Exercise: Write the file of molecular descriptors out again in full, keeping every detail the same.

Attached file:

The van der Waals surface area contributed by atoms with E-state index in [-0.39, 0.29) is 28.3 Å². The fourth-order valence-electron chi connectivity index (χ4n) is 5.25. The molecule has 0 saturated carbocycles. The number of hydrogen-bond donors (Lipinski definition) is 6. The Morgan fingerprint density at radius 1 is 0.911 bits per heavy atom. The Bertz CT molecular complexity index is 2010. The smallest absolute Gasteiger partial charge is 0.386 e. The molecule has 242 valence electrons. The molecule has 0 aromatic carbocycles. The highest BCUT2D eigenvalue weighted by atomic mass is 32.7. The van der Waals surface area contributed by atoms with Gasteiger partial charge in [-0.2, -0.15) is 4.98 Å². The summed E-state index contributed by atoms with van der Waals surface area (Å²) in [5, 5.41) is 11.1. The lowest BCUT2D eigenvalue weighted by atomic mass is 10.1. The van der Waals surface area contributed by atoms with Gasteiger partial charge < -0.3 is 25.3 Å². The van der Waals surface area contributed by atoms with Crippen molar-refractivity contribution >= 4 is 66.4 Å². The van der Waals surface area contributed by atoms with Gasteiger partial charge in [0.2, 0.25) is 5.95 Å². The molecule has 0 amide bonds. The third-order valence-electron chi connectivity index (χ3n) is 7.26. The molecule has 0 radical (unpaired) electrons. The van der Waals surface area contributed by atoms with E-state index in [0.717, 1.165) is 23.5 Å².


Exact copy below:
The van der Waals surface area contributed by atoms with E-state index in [-0.39, 0.29) is 28.3 Å². The fourth-order valence-electron chi connectivity index (χ4n) is 5.25. The molecule has 0 saturated carbocycles. The number of hydrogen-bond donors (Lipinski definition) is 6. The Morgan fingerprint density at radius 1 is 0.911 bits per heavy atom. The Bertz CT molecular complexity index is 2010. The smallest absolute Gasteiger partial charge is 0.386 e. The molecule has 242 valence electrons. The molecule has 0 aromatic carbocycles. The highest BCUT2D eigenvalue weighted by atomic mass is 32.7. The van der Waals surface area contributed by atoms with Gasteiger partial charge in [-0.2, -0.15) is 4.98 Å². The summed E-state index contributed by atoms with van der Waals surface area (Å²) in [5, 5.41) is 11.1. The lowest BCUT2D eigenvalue weighted by atomic mass is 10.1. The van der Waals surface area contributed by atoms with Gasteiger partial charge < -0.3 is 25.3 Å². The van der Waals surface area contributed by atoms with Crippen molar-refractivity contribution >= 4 is 66.4 Å². The van der Waals surface area contributed by atoms with Gasteiger partial charge in [0.2, 0.25) is 5.95 Å². The molecule has 0 amide bonds. The third-order valence-electron chi connectivity index (χ3n) is 7.26. The molecule has 0 radical (unpaired) electrons. The van der Waals surface area contributed by atoms with E-state index in [0.717, 1.165) is 23.5 Å².